H1-B Visa Leaves Americans on the Sidelines

By James R. Edwards, Jr. on April 15, 2014

Two notable economists have highlighted what's making it tougher on middle-aged Americans to land jobs. Irwin Stelzer, writing for the Weekly Standard, and Robert Samuelson, columnist for the Washington Post, show how, despite high unemployment levels for Americans in their 40s, 50s, and 60s, corporate elites would rather import cheap foreign labor to systematically displace these available American workers, who bring tremendous experience, insight, and wisdom to the table.

The not-so-subtle bias predominant in the high-tech sector, combined with a loopy H1-B visa program, increasingly narrow skill demands that block perfectly capable American job candidates, and the fact that it's harder to land a job if your resume shows long-term unemployment, should cause leaders in the private sector and in government to rethink this problem and find a pro-American solution.

Stelzer observes:

Employers' requests for the limited number of H1-B visas that allow foreign skilled workers to work and live here has wildly exceeded the supply. After all, the visas allow employers to hire foreigners, rather than bid up wage rates to attract American citizens, or incur the cost of training Americans to do the job. And the visas are free.

That's the core problem not only with H1-B visas, but guestworker visa programs generally. They tend to serve as tools for many employers to manipulate the labor market to hold wages down and to avoid giving a serious look at Americans. They can use overly narrow job descriptions to keep adaptable American job applicants from consideration. They can skirt age-discrimination laws.

In a free market, where supply of labor and demand for labor naturally move toward balance, if there were a dearth of potential workers then employers would raise pay rates to attract workers. As it is, H1-B allows those companies that more heavily rely on foreign temp workers to avoid considering otherwise employable Americans for the spots.

As Samuelson notes, the broader U-6 unemployment rate stands at 12.7 percent, long-term unemployment (without a job six months or longer) makes up about 36 percent of total unemployed, 60 percent of Americans out of work are 35 or older, and 36 percent worked in professional, managerial, technical, or administrative positions. That's millions of Americans who want work, but are boxed out. We obviously have a problem in the U.S. labor market for returning these willing native workers to jobs.

Here's the crux of the situation: America has an excess of available, willing, and able would-be native workers. Immigration laws enable employers to leave these Americans on the sidelines and instead import cheap workers from abroad. Yet, based on native human capital alone, the United States is far from "an economy close to its productive capacity," as Samuelson puts it.

Instead of putting employer "needs" and jobless Americans in separate silos, the solution should be to align job openings and available Americans who, with a bit of training, could fit the bill. It rests on placing confidence in American ingenuity to fix a domestic problem with a home-grown solution.

Stelzer illustrates the absurdity and falsity of the premise underlying the unlimited visa demands:

It is the position of these high-tech businesses that there is no price that will call forth an additional supply of workers with the needed skills. And that there is no amount of training that will bring any American workers up to snuff. Different from the fracking industry, where highly skilled workers are flocking to jobs in places considerably less appealing than Silicon Valley because six-figure salaries are on offer. Different from the law business, where anticipation of excessive salaries called forth an excess supply of highly schooled workers, and the end of the salary boom has cut the number of men and women willing to invest in three years of expensive training. Different from construction trades, where shortages of skilled workers are driving up wages so that workers unemployed by the Great Recession will return to the labor force. Different from almost every other product and labor market.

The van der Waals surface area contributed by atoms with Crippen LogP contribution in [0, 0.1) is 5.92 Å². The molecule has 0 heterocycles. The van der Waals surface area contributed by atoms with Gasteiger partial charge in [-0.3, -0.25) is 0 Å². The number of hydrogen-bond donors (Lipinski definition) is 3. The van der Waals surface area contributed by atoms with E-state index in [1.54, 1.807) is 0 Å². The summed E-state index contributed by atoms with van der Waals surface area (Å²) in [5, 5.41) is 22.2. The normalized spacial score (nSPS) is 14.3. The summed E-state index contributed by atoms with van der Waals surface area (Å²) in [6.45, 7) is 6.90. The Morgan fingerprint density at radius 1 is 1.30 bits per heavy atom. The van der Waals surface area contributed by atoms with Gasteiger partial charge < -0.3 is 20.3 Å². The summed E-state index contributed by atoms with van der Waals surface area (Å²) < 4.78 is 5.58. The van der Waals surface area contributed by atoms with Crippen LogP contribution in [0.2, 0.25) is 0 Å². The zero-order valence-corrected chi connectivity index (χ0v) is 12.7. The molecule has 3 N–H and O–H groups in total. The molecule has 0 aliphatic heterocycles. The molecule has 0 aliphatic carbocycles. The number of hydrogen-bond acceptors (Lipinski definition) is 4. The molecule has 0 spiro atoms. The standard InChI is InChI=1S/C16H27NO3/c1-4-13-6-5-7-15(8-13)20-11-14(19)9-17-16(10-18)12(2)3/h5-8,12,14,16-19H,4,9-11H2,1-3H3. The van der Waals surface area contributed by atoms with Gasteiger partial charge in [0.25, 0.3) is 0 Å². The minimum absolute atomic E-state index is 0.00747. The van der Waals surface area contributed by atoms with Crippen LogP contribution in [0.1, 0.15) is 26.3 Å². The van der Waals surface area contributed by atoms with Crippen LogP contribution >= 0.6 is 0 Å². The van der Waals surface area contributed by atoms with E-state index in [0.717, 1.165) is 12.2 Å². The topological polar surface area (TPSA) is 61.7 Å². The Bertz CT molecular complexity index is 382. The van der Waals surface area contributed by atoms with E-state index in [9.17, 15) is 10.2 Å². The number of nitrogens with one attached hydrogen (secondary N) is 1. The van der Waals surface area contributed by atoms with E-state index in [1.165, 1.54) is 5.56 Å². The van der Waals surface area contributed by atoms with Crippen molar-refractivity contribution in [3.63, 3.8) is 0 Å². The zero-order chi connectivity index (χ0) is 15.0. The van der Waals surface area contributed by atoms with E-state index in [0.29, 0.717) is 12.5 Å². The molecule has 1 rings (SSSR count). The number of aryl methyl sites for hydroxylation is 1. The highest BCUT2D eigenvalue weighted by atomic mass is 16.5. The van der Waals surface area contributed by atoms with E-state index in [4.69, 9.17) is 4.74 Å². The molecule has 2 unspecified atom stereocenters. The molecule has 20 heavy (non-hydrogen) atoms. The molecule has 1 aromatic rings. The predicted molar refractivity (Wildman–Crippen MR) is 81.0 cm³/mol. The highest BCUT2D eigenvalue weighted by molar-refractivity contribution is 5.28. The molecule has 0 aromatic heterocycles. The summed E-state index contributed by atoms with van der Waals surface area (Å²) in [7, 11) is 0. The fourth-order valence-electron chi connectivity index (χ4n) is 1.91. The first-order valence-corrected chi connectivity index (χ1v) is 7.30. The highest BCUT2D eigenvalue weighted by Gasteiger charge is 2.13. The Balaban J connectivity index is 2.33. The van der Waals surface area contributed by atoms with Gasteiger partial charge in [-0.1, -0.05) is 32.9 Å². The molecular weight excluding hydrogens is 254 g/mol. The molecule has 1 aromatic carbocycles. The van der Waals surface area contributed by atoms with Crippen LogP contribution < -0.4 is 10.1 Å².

Stelzer's solution? Auction the scarce visas or require a company "to train an American worker for each foreign worker it is allowed to employ. Or pay for such training, and commit to hire the newly skilled worker when the foreigner's H-1B visa expires."

It's been proven ad nauseum that H1-B visaholders really aren't some superclass of geniuses whose particular skills and talents and intellect high-tech cannot live without. Some, though, do best fit the need, in some instances. So, the answer isn't zero visas, but it certainly isn't tens of thousands.

The solution to maintaining access to the real "best and brightest" while harnessing market forces to stop systematically disadvantaging Americans who need employment and are capable of doing the job if given the chance: Limit guestworker visas to a minimal level and award the visas by auction to the highest bidder, with the starting bid at twice the average U.S. wage in the occupation category. Require every winning bidder for a guestworker visa to pay for training an American for that job and, similar to what Stelzer suggests, to hire that American after the training is done. If the employer receives more than five American applications for the same or similar job for which an H1-B visa is sought (or if two or more applicants are age 40 or older), then deny the visa, unless the employer is willing to hire an American and pay him or her at least one and a half times the pay rate of the H1-B worker.

When our policies enable hiring discrimination against American citizens and favor foreigners over our own countrymen, as they do now, then it's past time to restore sanity to our work visa system and restore opportunity for our fellow citizens.